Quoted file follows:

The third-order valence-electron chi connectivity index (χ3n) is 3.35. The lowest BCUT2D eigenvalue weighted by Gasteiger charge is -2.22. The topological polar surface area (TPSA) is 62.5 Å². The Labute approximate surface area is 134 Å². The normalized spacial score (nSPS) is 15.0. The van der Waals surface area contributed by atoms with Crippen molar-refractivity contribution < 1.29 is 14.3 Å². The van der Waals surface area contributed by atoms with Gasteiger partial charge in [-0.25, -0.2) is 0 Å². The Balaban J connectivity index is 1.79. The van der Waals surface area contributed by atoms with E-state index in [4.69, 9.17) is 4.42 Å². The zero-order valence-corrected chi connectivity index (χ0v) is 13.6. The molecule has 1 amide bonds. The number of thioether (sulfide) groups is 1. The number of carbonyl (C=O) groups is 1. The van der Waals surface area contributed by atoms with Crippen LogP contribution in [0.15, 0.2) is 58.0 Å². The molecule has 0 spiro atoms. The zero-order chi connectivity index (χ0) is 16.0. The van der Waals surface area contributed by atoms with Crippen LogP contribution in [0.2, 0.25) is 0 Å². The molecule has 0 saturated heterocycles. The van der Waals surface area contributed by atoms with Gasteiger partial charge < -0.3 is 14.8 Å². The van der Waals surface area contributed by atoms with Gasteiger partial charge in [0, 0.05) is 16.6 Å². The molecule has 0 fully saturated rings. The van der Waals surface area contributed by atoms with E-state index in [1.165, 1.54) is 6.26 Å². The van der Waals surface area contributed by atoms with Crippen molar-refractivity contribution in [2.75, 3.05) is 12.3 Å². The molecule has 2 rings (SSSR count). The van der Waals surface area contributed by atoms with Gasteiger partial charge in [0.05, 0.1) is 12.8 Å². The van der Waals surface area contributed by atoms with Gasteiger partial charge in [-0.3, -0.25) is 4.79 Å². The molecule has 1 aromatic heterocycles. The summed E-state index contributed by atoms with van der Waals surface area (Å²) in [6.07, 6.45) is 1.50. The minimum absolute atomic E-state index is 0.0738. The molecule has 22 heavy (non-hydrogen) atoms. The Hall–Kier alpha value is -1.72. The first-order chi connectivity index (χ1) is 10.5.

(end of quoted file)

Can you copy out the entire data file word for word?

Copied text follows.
The third-order valence-electron chi connectivity index (χ3n) is 3.35. The lowest BCUT2D eigenvalue weighted by Gasteiger charge is -2.22. The topological polar surface area (TPSA) is 62.5 Å². The Labute approximate surface area is 134 Å². The normalized spacial score (nSPS) is 15.0. The van der Waals surface area contributed by atoms with Crippen molar-refractivity contribution < 1.29 is 14.3 Å². The van der Waals surface area contributed by atoms with Gasteiger partial charge in [-0.25, -0.2) is 0 Å². The Balaban J connectivity index is 1.79. The van der Waals surface area contributed by atoms with E-state index in [4.69, 9.17) is 4.42 Å². The zero-order valence-corrected chi connectivity index (χ0v) is 13.6. The molecule has 1 amide bonds. The number of thioether (sulfide) groups is 1. The number of carbonyl (C=O) groups is 1. The van der Waals surface area contributed by atoms with Crippen LogP contribution in [0.15, 0.2) is 58.0 Å². The molecule has 0 spiro atoms. The zero-order chi connectivity index (χ0) is 16.0. The van der Waals surface area contributed by atoms with Crippen LogP contribution in [0.2, 0.25) is 0 Å². The molecule has 0 saturated heterocycles. The van der Waals surface area contributed by atoms with Gasteiger partial charge < -0.3 is 14.8 Å². The van der Waals surface area contributed by atoms with Gasteiger partial charge in [0, 0.05) is 16.6 Å². The molecule has 0 fully saturated rings. The van der Waals surface area contributed by atoms with E-state index in [1.165, 1.54) is 6.26 Å². The van der Waals surface area contributed by atoms with Crippen molar-refractivity contribution in [2.75, 3.05) is 12.3 Å². The molecule has 2 rings (SSSR count). The van der Waals surface area contributed by atoms with Gasteiger partial charge in [0.05, 0.1) is 12.8 Å². The van der Waals surface area contributed by atoms with Gasteiger partial charge in [-0.3, -0.25) is 4.79 Å². The molecule has 1 aromatic heterocycles. The summed E-state index contributed by atoms with van der Waals surface area (Å²) in [6.07, 6.45) is 1.50. The minimum absolute atomic E-state index is 0.0738. The molecule has 22 heavy (non-hydrogen) atoms. The Hall–Kier alpha value is -1.72. The first-order chi connectivity index (χ1) is 10.5.